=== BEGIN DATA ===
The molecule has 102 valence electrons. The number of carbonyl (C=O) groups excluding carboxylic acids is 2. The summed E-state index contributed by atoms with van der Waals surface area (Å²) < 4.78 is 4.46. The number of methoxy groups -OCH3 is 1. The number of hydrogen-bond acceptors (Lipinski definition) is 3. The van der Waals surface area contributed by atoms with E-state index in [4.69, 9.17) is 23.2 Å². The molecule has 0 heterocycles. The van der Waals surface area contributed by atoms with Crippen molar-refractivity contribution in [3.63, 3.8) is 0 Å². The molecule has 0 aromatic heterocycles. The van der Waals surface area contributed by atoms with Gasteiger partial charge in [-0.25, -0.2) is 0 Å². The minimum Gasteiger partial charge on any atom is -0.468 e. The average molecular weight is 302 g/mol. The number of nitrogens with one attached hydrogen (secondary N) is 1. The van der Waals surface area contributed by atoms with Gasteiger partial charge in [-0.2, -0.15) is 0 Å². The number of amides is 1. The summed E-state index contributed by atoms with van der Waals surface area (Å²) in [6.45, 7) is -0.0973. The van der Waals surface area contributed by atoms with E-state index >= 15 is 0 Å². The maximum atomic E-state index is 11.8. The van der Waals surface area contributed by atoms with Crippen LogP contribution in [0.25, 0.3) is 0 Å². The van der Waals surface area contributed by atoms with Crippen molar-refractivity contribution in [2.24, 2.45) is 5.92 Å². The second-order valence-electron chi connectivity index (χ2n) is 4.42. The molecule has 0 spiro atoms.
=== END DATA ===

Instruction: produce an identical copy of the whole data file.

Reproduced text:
The molecule has 102 valence electrons. The number of carbonyl (C=O) groups excluding carboxylic acids is 2. The summed E-state index contributed by atoms with van der Waals surface area (Å²) < 4.78 is 4.46. The number of methoxy groups -OCH3 is 1. The number of hydrogen-bond acceptors (Lipinski definition) is 3. The van der Waals surface area contributed by atoms with E-state index in [4.69, 9.17) is 23.2 Å². The molecule has 0 heterocycles. The van der Waals surface area contributed by atoms with Crippen molar-refractivity contribution in [3.63, 3.8) is 0 Å². The molecule has 0 aromatic heterocycles. The van der Waals surface area contributed by atoms with Gasteiger partial charge in [-0.25, -0.2) is 0 Å². The minimum Gasteiger partial charge on any atom is -0.468 e. The average molecular weight is 302 g/mol. The number of nitrogens with one attached hydrogen (secondary N) is 1. The van der Waals surface area contributed by atoms with Gasteiger partial charge in [-0.2, -0.15) is 0 Å². The number of amides is 1. The summed E-state index contributed by atoms with van der Waals surface area (Å²) in [6.45, 7) is -0.0973. The van der Waals surface area contributed by atoms with E-state index >= 15 is 0 Å². The maximum atomic E-state index is 11.8. The van der Waals surface area contributed by atoms with Crippen LogP contribution in [0.25, 0.3) is 0 Å². The van der Waals surface area contributed by atoms with Crippen molar-refractivity contribution in [2.24, 2.45) is 5.92 Å². The second-order valence-electron chi connectivity index (χ2n) is 4.42. The molecule has 0 spiro atoms.